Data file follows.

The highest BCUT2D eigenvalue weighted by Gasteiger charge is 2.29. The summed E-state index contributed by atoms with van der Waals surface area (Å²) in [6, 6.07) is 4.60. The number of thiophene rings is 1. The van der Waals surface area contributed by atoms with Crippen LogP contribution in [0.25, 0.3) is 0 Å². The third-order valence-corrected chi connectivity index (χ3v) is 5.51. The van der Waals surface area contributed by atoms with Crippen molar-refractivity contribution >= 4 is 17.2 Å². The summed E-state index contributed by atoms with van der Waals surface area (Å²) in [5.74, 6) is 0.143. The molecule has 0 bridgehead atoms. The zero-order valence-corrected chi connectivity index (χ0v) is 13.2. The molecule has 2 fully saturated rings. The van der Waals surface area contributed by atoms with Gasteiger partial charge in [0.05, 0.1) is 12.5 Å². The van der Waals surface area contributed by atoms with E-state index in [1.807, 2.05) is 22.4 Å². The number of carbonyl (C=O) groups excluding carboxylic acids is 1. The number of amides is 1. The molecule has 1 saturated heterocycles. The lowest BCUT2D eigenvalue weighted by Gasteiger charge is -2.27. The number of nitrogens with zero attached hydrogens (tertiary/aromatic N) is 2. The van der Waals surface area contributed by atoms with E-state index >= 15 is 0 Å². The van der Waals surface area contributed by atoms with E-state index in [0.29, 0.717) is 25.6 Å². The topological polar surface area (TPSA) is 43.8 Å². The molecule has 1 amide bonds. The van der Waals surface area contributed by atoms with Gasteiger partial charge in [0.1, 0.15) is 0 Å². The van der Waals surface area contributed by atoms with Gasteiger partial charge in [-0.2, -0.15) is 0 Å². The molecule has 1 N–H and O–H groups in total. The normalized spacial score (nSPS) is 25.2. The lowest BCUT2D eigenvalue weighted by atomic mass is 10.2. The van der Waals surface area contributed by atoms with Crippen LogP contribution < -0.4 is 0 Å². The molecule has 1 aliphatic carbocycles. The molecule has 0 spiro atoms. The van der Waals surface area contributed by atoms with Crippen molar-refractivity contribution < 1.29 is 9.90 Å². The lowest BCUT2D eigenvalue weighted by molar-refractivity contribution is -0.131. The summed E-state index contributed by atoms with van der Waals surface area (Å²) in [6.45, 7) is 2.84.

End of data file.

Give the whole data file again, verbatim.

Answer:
The highest BCUT2D eigenvalue weighted by Gasteiger charge is 2.29. The summed E-state index contributed by atoms with van der Waals surface area (Å²) in [6, 6.07) is 4.60. The number of thiophene rings is 1. The van der Waals surface area contributed by atoms with Crippen LogP contribution in [0.25, 0.3) is 0 Å². The third-order valence-corrected chi connectivity index (χ3v) is 5.51. The van der Waals surface area contributed by atoms with Crippen molar-refractivity contribution >= 4 is 17.2 Å². The summed E-state index contributed by atoms with van der Waals surface area (Å²) in [5.74, 6) is 0.143. The molecule has 0 bridgehead atoms. The zero-order valence-corrected chi connectivity index (χ0v) is 13.2. The molecule has 2 fully saturated rings. The van der Waals surface area contributed by atoms with Gasteiger partial charge in [0.05, 0.1) is 12.5 Å². The van der Waals surface area contributed by atoms with E-state index in [1.807, 2.05) is 22.4 Å². The number of carbonyl (C=O) groups excluding carboxylic acids is 1. The number of amides is 1. The molecule has 1 saturated heterocycles. The lowest BCUT2D eigenvalue weighted by Gasteiger charge is -2.27. The number of nitrogens with zero attached hydrogens (tertiary/aromatic N) is 2. The van der Waals surface area contributed by atoms with E-state index >= 15 is 0 Å². The van der Waals surface area contributed by atoms with E-state index in [0.29, 0.717) is 25.6 Å². The topological polar surface area (TPSA) is 43.8 Å². The molecule has 1 amide bonds. The van der Waals surface area contributed by atoms with Gasteiger partial charge in [0.1, 0.15) is 0 Å². The van der Waals surface area contributed by atoms with Gasteiger partial charge in [-0.2, -0.15) is 0 Å². The molecule has 1 N–H and O–H groups in total. The normalized spacial score (nSPS) is 25.2. The lowest BCUT2D eigenvalue weighted by atomic mass is 10.2. The van der Waals surface area contributed by atoms with Crippen LogP contribution < -0.4 is 0 Å². The molecule has 1 aliphatic carbocycles. The molecule has 0 spiro atoms. The van der Waals surface area contributed by atoms with Crippen molar-refractivity contribution < 1.29 is 9.90 Å². The lowest BCUT2D eigenvalue weighted by molar-refractivity contribution is -0.131. The summed E-state index contributed by atoms with van der Waals surface area (Å²) in [6.45, 7) is 2.84.